27th February, 2014 by Rupert Millar
Infamous gangster Al Capone’s cocktail shaker and a claret jug from the Titanic are among the treasures at an extraordinary auction taking place in London next week.
On Wednesday 5 March and Thursday 6 March, 1,000 objects spanning 250 million years are to be sold in London by Sotheby’s
The collection belonged to Stanley Seeger (pictured), an art collector and musician, who died in 2011 aged 81.
Although born in the US, Seeger lived for most of his life in the UK and quietly amassed an extraordinary collection of art and artefacts spanning 50 countries and several million years of condensed history.
Drinks curiosities in the sale include the aforementioned cocktail shaker belonging to Capone.
Priced at £1,000 – £1,500, the silver shaker is engraved “To A / ’REGULAR GUY’ / From / THE BOYS / 1932“.
Also of interest is a claret jug (£2,000-£3,000), which was used on the sea trials of the RMS Titanic before its maiden and ultimately doomed voyage.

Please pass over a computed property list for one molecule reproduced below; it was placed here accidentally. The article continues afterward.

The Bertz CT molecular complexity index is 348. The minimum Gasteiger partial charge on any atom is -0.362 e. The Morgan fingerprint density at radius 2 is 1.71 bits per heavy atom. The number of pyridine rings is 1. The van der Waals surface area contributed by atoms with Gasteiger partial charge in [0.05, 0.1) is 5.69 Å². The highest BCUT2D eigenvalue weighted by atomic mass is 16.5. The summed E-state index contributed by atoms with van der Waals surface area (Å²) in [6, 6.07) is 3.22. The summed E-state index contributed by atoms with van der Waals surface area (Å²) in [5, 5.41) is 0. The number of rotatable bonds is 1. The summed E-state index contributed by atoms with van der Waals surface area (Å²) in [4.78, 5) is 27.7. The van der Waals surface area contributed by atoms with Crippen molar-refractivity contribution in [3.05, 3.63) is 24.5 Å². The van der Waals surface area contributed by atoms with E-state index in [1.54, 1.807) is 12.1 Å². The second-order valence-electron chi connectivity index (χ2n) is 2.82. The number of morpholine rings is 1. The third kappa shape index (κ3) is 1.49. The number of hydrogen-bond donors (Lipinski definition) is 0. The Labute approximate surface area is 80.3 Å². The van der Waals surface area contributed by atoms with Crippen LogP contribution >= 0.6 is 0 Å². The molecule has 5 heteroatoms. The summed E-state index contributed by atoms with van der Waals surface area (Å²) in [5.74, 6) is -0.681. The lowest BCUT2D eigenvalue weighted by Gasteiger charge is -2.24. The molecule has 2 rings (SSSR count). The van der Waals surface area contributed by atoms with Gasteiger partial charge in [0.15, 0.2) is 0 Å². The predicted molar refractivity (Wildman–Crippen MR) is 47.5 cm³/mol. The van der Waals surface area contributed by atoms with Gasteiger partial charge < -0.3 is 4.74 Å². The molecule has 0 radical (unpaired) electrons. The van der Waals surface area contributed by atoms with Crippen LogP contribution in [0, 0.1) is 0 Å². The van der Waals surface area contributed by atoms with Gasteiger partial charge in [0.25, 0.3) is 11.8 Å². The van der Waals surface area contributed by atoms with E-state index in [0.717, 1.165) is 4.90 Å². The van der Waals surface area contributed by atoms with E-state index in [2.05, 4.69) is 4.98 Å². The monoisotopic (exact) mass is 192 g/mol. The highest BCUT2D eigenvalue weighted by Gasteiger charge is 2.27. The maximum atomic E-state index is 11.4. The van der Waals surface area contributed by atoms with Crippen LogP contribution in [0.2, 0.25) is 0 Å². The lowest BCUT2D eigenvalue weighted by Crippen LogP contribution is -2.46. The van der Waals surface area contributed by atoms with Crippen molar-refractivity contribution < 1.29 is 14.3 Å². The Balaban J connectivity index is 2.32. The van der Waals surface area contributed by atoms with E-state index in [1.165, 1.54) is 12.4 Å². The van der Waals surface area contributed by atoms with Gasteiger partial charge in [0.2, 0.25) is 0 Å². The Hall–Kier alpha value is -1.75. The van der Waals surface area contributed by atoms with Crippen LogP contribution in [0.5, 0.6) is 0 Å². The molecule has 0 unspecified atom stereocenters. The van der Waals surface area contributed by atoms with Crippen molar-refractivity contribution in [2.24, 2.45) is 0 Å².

Other drinking items include a silver 18th century beer jug (£6,000-£8,000); a 15th century French drinking horn (£800-£1,200); another cocktail shaker in the shape of a rocket (£600-£900) and three 18th century signs for pubs/wine merchants (up to £1,200 apiece).
The sheer scale and diversity of the collection has caused Sotheby’s to comment that it is “one of the most ambitious and wondrous” sales it has ever attempted.
The full sales list can be seen here but for added flavour the auction includes 10 100m-year-old fossilised dinosaur eggs (£300-£500) and 200m to 250m-year-old petrified trees from the Triassic that were found in Arizona.
Other highlights include: one of Winston Churchill’s chairs; Lord Nelson’s bachelor teapot; ceramics, paintings, furniture, musical instruments, silver- and glassware; a 4th century Etruscan votive penis; gargoyles; 13th century stained glass from Canterbury Cathedral; Tibetan prayer rugs; a wooden bench from 15th century Burgundy; at least one medieval four poster bed; 7th century BC amphorae from Cyprus; a mid-Bronze Age amulet from Anatolia and 19th century Qing Dynasty vases.